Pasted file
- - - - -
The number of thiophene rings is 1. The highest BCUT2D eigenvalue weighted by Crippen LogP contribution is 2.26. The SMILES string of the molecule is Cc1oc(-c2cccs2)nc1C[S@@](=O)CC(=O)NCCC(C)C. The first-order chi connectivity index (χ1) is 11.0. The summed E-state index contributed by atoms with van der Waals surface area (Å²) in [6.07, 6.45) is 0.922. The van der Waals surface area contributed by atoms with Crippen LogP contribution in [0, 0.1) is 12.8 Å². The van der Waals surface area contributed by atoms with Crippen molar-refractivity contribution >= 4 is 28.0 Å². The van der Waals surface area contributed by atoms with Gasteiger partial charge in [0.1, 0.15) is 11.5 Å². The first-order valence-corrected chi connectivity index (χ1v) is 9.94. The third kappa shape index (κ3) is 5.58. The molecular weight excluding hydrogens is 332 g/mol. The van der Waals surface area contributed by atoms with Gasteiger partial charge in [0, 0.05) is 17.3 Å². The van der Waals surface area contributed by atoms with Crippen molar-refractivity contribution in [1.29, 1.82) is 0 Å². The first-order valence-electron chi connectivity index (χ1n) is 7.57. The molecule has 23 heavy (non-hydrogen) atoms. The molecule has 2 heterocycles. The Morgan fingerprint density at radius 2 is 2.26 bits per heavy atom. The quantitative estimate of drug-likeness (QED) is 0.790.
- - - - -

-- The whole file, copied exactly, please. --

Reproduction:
The number of thiophene rings is 1. The highest BCUT2D eigenvalue weighted by Crippen LogP contribution is 2.26. The SMILES string of the molecule is Cc1oc(-c2cccs2)nc1C[S@@](=O)CC(=O)NCCC(C)C. The first-order chi connectivity index (χ1) is 11.0. The summed E-state index contributed by atoms with van der Waals surface area (Å²) in [6.07, 6.45) is 0.922. The van der Waals surface area contributed by atoms with Crippen LogP contribution in [0, 0.1) is 12.8 Å². The van der Waals surface area contributed by atoms with Crippen molar-refractivity contribution >= 4 is 28.0 Å². The van der Waals surface area contributed by atoms with Gasteiger partial charge in [0.1, 0.15) is 11.5 Å². The first-order valence-corrected chi connectivity index (χ1v) is 9.94. The third kappa shape index (κ3) is 5.58. The molecular weight excluding hydrogens is 332 g/mol. The van der Waals surface area contributed by atoms with Gasteiger partial charge in [0, 0.05) is 17.3 Å². The van der Waals surface area contributed by atoms with Crippen molar-refractivity contribution in [1.29, 1.82) is 0 Å². The first-order valence-electron chi connectivity index (χ1n) is 7.57. The molecule has 23 heavy (non-hydrogen) atoms. The molecule has 2 heterocycles. The Morgan fingerprint density at radius 2 is 2.26 bits per heavy atom. The quantitative estimate of drug-likeness (QED) is 0.790.